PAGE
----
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Professor Raiklin, Hegel and the World Historical Individuals

Leslie Armour (University of Ottawa, Canada)

International Journal of Social Economics

ISSN: 0306-8293

Article publication date: 1 May 1991



Hegelian ideas are used to explain the success of Lenin. Hegel′s account of the World Historical Individual may be especially relevant at this time because the dialectic between decentralised grassroots politics and the need for strong central authority not only figured in the rise of Napoleon (an example Hegel had much in mind) but seems to be at work in the affairs of Mikhail Gorbachev as well. But one must beware the paradoxes associated with ideas of historical necessity. One can avoid them by talking of probabilities, and conceptualising the formation of leaders as a response to a market which has a tendency to match supply and demand. But this does not wholly explain the tendency of Marxist systems to produce leaders like Lenin, Stalin, Ceausescu, Hoxha, Tito and Castro. It is argued that such figures become surrogates for the free man of the future, and that the masses are also encouraged to live vicariously through them; but it is also argued that revolutions produce the kind of chaos which creates a demand for authority.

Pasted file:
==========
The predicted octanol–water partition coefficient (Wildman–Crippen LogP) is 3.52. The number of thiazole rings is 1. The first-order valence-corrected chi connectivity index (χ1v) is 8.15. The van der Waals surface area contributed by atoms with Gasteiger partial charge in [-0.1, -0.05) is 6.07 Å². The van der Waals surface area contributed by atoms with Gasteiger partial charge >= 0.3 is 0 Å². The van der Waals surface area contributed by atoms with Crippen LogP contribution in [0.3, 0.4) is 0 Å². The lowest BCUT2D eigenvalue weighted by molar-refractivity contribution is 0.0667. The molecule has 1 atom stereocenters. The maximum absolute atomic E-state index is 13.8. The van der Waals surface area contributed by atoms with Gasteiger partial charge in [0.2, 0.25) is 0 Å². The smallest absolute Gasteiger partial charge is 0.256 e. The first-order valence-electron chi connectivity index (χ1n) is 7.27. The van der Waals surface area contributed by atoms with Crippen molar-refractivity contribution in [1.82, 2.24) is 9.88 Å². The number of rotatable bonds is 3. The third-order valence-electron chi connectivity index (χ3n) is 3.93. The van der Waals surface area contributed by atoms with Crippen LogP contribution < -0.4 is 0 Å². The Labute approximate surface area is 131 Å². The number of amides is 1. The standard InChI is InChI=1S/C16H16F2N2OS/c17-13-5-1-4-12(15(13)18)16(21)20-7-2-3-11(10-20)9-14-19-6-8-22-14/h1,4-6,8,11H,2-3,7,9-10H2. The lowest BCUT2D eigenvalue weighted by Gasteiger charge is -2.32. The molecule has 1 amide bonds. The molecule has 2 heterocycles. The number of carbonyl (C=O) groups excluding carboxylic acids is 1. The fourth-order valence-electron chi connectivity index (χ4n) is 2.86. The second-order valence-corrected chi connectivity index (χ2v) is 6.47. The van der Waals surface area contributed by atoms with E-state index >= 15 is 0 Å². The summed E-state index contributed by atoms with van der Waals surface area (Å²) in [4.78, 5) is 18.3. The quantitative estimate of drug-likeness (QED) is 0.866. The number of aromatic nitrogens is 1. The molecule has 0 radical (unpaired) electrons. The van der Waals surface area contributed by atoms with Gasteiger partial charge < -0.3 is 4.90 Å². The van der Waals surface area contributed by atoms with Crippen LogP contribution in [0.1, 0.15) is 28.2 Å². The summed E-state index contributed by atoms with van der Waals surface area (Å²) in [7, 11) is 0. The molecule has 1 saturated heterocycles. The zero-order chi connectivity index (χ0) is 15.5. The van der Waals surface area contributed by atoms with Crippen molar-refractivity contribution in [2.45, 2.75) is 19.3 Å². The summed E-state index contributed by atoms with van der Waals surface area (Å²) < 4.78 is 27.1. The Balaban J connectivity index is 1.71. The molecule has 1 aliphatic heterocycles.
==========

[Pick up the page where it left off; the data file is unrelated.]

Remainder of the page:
Armour, L. (1991), "Professor Raiklin, Hegel and the World Historical Individuals", International Journal of Social Economics, Vol. 18 No. 5/6/7, pp. 133-138.




Copyright © 1991, MCB UP Limited

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